Coop Scoop: Students Loans, Democrat Upswing and Civil War (resend)
Dems are up. Trump is down. Students told to suffer like ancestors.
The Coop Scoop by Marc Cooper is a reader-supported publication that is free to all. But it can continue only if you subscribe.
August 26, 2022
By Marc Cooper
Whoever said nothing happens in August? I am sitting here with literal boxes and boxes of news accumulated over the last fortnight or so and it is kind of a challenge to find a starting point. And by the time you read this, there will yet another bundle of news in the form of that redacted affidavit used to support the search of a Mar-A-Lago (which I will respond to in another day or two so keep an eye out for it.)
So, on this Thursday afternoon, it seems we must begin with at least a few words about the student debt relief plan. It’s a crucial issue that is being played out in the political theater of absurd. We continue to be the ONLY developed country in the world that forces its young to carry huge loan burdens to go to college. The only one. Then again, we are the only developed country in the world without universal health care, without universal paid and adequate family leave – hell, we don’t even provide sufficient nursing stations (in contrast, no kidding, to Bangladesh!).
Kudos to Joe Biden for stepping up on this one. And shame on Joe Biden for coming up with such a niggardly, anemic bail out that must have Big Bankers and other recipients of billion dollar hand outs, laughing their asses off in private.
No doubt there will be some millions of students who will get some, if relatively, minor relief from the sadistic system of student loans. But, overall, this mini-program will do about as much to solve the overwhelming crisis of higher education as the recent mini-gun bill will do to freeze the weekend urban free fire zones: next to nothing.
It’s not just a question of providing more adequate monetary relief to students, the entire American university industry is in a continuing crisis that requires the sort of massive structural change that is far beyond the imagination and will power of our shrivel-hearted, small-minded politicians.
(I will take advantage here to promote investigative reporter Paul Pringle’s bang up book, Bad City, who rips the scab off the festering and oozing corruption at the University of Southern California, from where I excitedly and happily retired 7 years ago. Great book. Even better that a couple of alums worked with him in original reporting. Read this book and your only conclusion should be that private universities should be nationalized and their administrators should be reviewed for possible trial).
That said, the onerous reaction from literally millions of Americans that the loan relief is “unfair” because they or others had to payback their loans and so should these ne’er do well slackers should be taken very seriously. Not that there is even a sliver of truth in the complaint, but rather the complaint reveals a whole lot about the people making it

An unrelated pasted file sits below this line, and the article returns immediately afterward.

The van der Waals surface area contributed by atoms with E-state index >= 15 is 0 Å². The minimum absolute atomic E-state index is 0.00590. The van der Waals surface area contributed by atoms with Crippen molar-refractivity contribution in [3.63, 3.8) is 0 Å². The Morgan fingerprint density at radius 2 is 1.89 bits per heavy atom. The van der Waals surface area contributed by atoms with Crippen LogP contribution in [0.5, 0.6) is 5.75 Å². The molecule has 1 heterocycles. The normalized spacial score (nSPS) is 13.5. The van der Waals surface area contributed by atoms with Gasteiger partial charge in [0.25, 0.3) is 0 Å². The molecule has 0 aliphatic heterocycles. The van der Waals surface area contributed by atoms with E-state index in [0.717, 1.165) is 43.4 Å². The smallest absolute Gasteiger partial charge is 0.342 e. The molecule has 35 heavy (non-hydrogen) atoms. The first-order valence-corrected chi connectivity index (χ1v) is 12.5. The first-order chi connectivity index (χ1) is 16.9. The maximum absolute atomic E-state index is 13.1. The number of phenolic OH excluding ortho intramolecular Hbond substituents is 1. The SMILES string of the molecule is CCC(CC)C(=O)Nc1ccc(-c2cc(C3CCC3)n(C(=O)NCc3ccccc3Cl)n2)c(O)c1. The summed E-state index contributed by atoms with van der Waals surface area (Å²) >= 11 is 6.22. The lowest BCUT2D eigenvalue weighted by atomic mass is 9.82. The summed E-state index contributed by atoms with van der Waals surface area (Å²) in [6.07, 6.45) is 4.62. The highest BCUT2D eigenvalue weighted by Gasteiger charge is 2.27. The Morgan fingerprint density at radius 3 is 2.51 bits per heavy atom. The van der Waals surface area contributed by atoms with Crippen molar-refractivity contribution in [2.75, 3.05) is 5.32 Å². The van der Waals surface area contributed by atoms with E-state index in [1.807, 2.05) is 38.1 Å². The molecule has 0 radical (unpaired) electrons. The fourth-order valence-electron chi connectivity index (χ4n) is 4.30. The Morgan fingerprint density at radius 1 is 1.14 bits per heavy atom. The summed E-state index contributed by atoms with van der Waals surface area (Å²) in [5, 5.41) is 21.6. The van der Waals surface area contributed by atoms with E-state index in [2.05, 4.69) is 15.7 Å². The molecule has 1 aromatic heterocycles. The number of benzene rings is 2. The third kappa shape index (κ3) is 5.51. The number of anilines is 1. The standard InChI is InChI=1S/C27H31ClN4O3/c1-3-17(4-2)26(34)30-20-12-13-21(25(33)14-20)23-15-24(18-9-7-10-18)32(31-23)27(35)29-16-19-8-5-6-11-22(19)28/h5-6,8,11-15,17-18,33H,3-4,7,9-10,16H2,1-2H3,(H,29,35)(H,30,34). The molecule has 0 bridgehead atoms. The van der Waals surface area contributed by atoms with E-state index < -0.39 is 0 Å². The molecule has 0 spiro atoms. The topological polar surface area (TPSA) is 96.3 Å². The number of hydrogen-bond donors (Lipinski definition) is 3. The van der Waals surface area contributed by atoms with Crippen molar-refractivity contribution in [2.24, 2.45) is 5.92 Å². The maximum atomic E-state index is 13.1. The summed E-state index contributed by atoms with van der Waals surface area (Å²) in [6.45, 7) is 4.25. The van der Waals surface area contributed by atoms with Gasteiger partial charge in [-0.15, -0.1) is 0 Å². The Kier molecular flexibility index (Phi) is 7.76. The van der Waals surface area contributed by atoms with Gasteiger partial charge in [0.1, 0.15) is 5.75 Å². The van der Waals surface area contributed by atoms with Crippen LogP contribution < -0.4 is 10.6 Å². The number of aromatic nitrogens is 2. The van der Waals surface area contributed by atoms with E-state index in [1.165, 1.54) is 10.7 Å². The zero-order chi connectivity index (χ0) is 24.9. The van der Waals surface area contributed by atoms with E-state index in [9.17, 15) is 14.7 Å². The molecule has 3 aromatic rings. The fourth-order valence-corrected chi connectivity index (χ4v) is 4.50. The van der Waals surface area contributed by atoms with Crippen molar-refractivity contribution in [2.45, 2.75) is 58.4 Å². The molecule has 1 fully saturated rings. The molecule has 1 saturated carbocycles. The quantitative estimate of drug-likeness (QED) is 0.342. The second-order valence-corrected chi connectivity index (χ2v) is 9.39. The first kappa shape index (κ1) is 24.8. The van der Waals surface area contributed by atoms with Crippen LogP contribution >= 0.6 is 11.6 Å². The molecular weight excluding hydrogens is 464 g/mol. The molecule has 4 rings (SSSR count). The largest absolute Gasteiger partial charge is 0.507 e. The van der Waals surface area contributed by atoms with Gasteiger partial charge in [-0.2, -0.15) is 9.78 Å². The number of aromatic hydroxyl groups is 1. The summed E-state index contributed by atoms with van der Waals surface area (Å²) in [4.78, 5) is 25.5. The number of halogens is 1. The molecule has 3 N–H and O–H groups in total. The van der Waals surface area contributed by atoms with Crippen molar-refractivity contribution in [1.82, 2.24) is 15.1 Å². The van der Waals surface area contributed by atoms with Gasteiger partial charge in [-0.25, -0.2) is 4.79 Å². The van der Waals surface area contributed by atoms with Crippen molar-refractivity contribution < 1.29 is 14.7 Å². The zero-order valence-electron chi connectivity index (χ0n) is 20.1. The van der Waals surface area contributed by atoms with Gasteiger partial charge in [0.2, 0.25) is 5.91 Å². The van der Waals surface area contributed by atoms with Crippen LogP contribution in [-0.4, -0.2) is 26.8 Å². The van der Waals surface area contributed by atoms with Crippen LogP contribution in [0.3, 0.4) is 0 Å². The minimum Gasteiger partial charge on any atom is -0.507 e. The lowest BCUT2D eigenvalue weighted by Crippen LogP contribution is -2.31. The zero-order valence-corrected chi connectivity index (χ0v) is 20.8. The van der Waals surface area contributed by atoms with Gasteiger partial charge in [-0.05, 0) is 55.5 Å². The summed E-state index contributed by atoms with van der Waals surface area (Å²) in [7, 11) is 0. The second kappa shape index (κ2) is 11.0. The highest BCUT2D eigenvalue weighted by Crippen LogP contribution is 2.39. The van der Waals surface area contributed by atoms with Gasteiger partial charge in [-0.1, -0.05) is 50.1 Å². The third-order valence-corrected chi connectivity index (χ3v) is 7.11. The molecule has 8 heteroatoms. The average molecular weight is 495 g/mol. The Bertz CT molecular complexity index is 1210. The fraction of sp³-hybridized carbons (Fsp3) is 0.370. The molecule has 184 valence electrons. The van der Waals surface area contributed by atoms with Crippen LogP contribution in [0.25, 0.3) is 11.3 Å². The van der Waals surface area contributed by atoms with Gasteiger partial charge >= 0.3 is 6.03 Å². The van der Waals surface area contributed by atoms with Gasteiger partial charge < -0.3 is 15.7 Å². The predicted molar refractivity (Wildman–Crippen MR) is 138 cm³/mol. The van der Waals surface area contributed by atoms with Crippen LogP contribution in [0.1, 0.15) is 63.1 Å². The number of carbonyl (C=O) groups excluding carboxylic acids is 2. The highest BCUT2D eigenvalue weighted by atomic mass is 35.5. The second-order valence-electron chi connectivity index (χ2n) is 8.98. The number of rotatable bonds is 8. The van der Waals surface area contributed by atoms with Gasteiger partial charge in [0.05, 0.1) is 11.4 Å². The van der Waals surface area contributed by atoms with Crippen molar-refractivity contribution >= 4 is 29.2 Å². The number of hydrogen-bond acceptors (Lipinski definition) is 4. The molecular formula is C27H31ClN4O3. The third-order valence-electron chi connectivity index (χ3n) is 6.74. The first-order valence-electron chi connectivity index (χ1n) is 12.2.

At age 71, I still cling to the tattered notion that humans are born without much ethical or moral guideposts in either direction, though I do believe there is a certain inborn human compassion and even solidarity that gets stamped down by the 3rd grade.
What do we glean, then, from a popular chorus, that demands you and everybody else suffer as much as they complainers claim to have when younger. That’s one helluva of a nasty, competitive, I would say, even, a Hunger Games attitude that did not fall from the sky, nor was it inborn. Nope.
This view perfectly reflects the moral code of Late Stage Capitalism: “Dude, it’s dog eat dog. I’m gonna get mine and I don’t really give a AF about you unless you cut into my stuff and then…”. You think, maybe, this could explain the global malaise we are in that is hardly limited to the U.S. What else explains the virulent nativism shaking Europe, the constant turmoil in France, the coming election of a fascist party leader to lead Italy’s government and so on? When Trump was first elected there were a lot of analyses out there that shed great sympathy for his supporters driven awry by “economic anxiety.” I agree with that. But almost 7 years have passed, If that isn’t enough time for the Trumpies to understand how they have been manipulated, then there is very little that can be done. The sympathy has expired.
I am sorry to be so dogmatic but I cannot find any other explanation other than increasing social fragmentation, gross inequality, deep alienation and lonliness of the sort produced by mammoth, unfeeling, profit-driven, Late Stage Capitalism that can produce such universal discontent.
Meanwhile, the Booby Prize for most idiotic reaction to Biden’s move goes to the cornfields of Indiana where Republican Congressman, “Guardian of Small Business,” and all around Dope, Rep. Jim Banks, tweeted out that keeping kids in college would deprive the US military from recruiting enough desperate souls to send to the battlefields.
By the way, I had a student loan. In 1969, I got a $300 U.S. government loan from, I think, the Defense Department? Can’t remember. I think I paid it back. Can’t guarantee that. But here’s the point. 1n 1969, to attend a fine four year state college in Los Angeles cost $329 per year. That same state school todays costs $21,000 a year for California residents and $32,000 for out of staters. Sort of hard to believe.